Manchester United demonstrated their commercial might yesterday as they made it clear that Nike faces having to substantially increase its 13-year £303m kit supply deal to maintain its association with the club.
Nike is due to begin an exclusive six-month negotiating period with United in February over the current kit supply deal. Having concluded an unprecedented £357m deal with General Motors for the Chevrolet logo to be worn on their shirts for seven seasons from 2014 and bought out the present deal with DHL for United's training kit in the belief they can find better value, the club were bullish about improving on the Nike contract yesterday.
United announced they had reduced their gross debt in the financial first quarter by nearly a fifth, after the Glazer family used the proceeds of the club's flotation to pay off £62.6m of bonds.
The debt still remains a mighty £359.7m, a figure which it would take another five years to clear even if no money was spent on transfers, the analyst and United specialist Andy Green observed yesterday. The club, whose shares have slipped by seven per cent since their £1.5bn initial public offering (IPO) float on the New York Stock Exchange in August, posted profits after tax of £20.5m to September, against £5m during the same period last year.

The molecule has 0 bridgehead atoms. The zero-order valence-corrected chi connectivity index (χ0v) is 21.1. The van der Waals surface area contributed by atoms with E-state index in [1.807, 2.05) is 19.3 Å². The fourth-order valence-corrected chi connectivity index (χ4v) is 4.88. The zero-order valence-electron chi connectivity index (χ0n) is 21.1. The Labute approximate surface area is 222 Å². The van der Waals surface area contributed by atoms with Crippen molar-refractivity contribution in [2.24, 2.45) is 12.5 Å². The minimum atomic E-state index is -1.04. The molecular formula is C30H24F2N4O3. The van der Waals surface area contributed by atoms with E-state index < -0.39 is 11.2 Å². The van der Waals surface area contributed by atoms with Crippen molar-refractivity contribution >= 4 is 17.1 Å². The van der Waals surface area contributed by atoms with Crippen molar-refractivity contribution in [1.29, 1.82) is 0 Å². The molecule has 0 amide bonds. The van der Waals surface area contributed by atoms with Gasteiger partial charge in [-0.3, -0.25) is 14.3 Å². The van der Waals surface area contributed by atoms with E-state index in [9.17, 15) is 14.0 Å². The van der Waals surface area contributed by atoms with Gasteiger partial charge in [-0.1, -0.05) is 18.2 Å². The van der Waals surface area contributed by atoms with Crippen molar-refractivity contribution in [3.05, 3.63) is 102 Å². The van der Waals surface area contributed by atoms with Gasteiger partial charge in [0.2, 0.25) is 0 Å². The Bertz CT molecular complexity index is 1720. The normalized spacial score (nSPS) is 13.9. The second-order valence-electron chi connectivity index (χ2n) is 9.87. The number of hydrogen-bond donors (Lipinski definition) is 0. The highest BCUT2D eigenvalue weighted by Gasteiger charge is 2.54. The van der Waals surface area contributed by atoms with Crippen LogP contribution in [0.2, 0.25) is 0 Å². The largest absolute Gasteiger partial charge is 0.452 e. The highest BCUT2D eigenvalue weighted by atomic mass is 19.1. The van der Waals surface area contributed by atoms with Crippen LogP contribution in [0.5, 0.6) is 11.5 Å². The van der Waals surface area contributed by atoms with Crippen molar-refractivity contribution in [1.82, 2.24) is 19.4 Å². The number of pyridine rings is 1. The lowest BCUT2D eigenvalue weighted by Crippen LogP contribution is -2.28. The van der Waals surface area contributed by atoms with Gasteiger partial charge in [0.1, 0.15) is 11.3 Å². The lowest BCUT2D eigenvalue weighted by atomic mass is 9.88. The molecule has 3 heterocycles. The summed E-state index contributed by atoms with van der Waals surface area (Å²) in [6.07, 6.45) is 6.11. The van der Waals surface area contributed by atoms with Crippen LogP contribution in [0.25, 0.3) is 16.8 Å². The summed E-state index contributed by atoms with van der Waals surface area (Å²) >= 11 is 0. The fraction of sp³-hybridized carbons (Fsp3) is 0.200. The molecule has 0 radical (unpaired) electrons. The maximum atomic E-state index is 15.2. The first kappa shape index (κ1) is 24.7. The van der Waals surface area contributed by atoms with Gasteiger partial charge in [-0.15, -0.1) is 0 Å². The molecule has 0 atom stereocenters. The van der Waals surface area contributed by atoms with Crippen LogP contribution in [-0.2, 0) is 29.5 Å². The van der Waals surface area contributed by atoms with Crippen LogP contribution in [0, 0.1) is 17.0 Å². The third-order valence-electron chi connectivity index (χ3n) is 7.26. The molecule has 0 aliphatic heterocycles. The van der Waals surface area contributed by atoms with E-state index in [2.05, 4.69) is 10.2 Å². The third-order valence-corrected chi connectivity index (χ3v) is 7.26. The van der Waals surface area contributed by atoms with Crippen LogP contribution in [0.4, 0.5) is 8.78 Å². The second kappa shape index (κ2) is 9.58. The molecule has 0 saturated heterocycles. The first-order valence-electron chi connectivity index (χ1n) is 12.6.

But United's commercial clout continues to grow, as Nike is discovering. "We feel we know, with some clarity, the value of our rights, and we are bullish about the abundance of opportunities available to accelerate the growth of this business," United vice-chairman Ed Woodward said of the Nike deal. "The planning on DHL started post-GM deal. Our six-month negotiating window with [Nike] starts in February. We look forward to sitting down with them then."
United officials do not see the way the Nike deal is structured fits with the more commercially aggressive Glazer regime. When the present deal was negotiated in 2002, United were a publicly floated company and preferred to take as much risk as possible away from any sponsorship tie-up. It meant a profit-share arrangement was put in place which ensured United received only a proportion of the cash generated from worldwide shirt sales in exchange for a guaranteed sum. The Glazer family have not gone down the same route.
Nike now pays the French Football Federation almost £40m a year, without a profit-share arrangement, for a seven-year period that began at the start of 2011-12. Sponsorship revenues from 10 deals enabled United to post a 32 per cent increase to £27.8m for the three months to 30 September.
An "exceptional item" of £3.1m related to professional advisor fees in connection with the IPO is part of what is estimated to be an overall spend of £550m in interest and fees since the Glazer takeover in 2005. United received £2.5m as a result of being an Olympic football venue, plus £1.3m in compensation for players appearing at Euro 2012.
Facts in figures
1.5 Billion pounds, the value of United's shares in August.
359.7 Manchester United's debt, in millions of pounds.
7 Number of years the Glazer family has owned United.
13 Length in years of United's deal with Nike, which ends in 2015.